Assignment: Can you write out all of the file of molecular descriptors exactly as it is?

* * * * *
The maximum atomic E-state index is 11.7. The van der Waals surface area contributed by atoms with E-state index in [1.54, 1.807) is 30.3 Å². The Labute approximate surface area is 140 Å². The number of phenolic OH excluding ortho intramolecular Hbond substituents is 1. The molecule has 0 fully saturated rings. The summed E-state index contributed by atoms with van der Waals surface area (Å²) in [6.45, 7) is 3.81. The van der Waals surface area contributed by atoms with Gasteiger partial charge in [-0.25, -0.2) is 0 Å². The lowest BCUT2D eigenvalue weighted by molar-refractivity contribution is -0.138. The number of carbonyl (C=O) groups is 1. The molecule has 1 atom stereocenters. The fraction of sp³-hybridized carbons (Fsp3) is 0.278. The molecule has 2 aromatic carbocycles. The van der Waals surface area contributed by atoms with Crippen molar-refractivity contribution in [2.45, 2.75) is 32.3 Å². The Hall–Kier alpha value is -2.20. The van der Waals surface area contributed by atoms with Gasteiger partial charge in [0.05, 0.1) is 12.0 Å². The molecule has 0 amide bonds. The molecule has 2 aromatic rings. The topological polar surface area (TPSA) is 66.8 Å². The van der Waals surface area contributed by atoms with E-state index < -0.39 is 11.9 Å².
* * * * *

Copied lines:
The maximum atomic E-state index is 11.7. The van der Waals surface area contributed by atoms with E-state index in [1.54, 1.807) is 30.3 Å². The Labute approximate surface area is 140 Å². The number of phenolic OH excluding ortho intramolecular Hbond substituents is 1. The molecule has 0 fully saturated rings. The summed E-state index contributed by atoms with van der Waals surface area (Å²) in [6.45, 7) is 3.81. The van der Waals surface area contributed by atoms with Gasteiger partial charge in [-0.25, -0.2) is 0 Å². The lowest BCUT2D eigenvalue weighted by molar-refractivity contribution is -0.138. The number of carbonyl (C=O) groups is 1. The molecule has 1 atom stereocenters. The fraction of sp³-hybridized carbons (Fsp3) is 0.278. The molecule has 2 aromatic carbocycles. The van der Waals surface area contributed by atoms with Crippen molar-refractivity contribution in [2.45, 2.75) is 32.3 Å². The Hall–Kier alpha value is -2.20. The van der Waals surface area contributed by atoms with Gasteiger partial charge in [0.05, 0.1) is 12.0 Å². The molecule has 0 amide bonds. The molecule has 2 aromatic rings. The topological polar surface area (TPSA) is 66.8 Å². The van der Waals surface area contributed by atoms with E-state index < -0.39 is 11.9 Å².